Clean by Amy ReedClean by Amy Reed

Clean

byAmy Reed

Paperback | May 8, 2012

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From the author of Beautiful, a poignant, captivating novel about five teens in rehab.

Olivia, Kelly, Christopher, Jason, and Eva have one thing in common: They’re addicts. Addicts who have hit rock bottom and been stuck together in rehab to face their problems, face sobriety, and face themselves. None of them wants to be there. None of them wants to confront the truths about their pasts. And they certainly don’t want to share their darkest secrets and most desperate fears with a room of strangers. But they’ll all have to deal with themselves—and one another—if they want to learn how to live. Because when you get that high, there’s nowhere to go but down, down, down.
Title:CleanFormat:PaperbackDimensions:304 pages, 8.25 × 5.5 × 1 inPublished:May 8, 2012Publisher:Simon PulseLanguage:English

The following ISBNs are associated with this title:

ISBN - 10:144241345X

ISBN - 13:9781442413450

Appropriate for ages: 14

Reviews

Rated 5 out of 5 by from Truly truly highly recommend. It is a must read! This was such a great noel. I had not heard of this author before I read this book, I came across it in a bookstore and was drawn to it for its title and book image. I am very glad to I picked it up, because it is such an interesting story. There are many topics that are covered in this novel, such as, friendship, trust,, family, addiction, mental illness, dedication, hope and so many more. It is a triumphant novel that proves anything is possible and to keep on believing that you can always better yourself if that is in fact what you have set your mind to. It also shows how different people are from one another and that no matter what people have going on in their lives and how it differs from others, we can always come together in understanding and being compassionate and kind. Everyone has different challenges in life and even though you may or may not relate to other peoples challenges, you can still help them by just being nice. It is such a great story that teaches so many wonderful life lessons as the one mentioned above. Some of the content doesn't seem suitable for all ages, however, the story is written in a simple and clear way that makes even the more complex content understandable to many people of many ages. This is definitely a story that will stay with you long after you finish reading it and it is going to make you look up the author to want to read her other works as well just as I did. Truly truly highly recommend. It is a must read!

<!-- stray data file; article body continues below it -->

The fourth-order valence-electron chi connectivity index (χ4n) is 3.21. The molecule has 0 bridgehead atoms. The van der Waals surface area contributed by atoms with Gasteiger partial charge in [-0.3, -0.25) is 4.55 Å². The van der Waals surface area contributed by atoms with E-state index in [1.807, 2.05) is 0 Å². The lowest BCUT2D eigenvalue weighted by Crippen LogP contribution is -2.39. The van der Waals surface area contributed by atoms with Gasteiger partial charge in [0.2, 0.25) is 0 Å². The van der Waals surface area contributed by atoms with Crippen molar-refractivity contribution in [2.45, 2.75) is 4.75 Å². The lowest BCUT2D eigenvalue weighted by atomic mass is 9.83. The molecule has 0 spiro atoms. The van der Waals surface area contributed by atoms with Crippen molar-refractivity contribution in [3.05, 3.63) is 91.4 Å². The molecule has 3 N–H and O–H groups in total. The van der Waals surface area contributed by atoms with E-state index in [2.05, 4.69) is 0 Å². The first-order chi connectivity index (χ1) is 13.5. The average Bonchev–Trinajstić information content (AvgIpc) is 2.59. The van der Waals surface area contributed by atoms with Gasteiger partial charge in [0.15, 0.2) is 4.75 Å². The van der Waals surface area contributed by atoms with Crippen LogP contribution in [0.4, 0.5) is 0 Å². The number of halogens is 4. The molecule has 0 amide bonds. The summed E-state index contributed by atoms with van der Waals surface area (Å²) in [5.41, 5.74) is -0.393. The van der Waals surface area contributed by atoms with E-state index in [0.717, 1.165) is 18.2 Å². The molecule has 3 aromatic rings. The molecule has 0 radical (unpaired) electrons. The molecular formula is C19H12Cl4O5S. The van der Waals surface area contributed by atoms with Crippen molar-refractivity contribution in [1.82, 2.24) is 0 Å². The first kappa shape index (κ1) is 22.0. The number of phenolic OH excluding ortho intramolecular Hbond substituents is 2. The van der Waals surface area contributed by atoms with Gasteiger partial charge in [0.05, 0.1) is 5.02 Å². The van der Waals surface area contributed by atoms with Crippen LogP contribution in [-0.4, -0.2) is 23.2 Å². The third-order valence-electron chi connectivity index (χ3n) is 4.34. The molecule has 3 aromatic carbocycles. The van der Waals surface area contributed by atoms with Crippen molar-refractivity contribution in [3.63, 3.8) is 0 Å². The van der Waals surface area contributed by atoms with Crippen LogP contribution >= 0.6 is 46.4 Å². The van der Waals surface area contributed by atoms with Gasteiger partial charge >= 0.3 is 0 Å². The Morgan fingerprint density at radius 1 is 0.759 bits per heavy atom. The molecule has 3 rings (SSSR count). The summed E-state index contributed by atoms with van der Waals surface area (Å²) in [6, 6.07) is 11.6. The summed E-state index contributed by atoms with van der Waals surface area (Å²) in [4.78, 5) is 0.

Date published: 2017-09-07
Rated 5 out of 5 by from Clean A great book about youth struggling with addiction. Realistic.
Date published: 2017-06-26
Rated 4 out of 5 by from Teenage Rehab An honest look at teenage rehab, and what rock bottom REALLY looks like.
Date published: 2017-01-20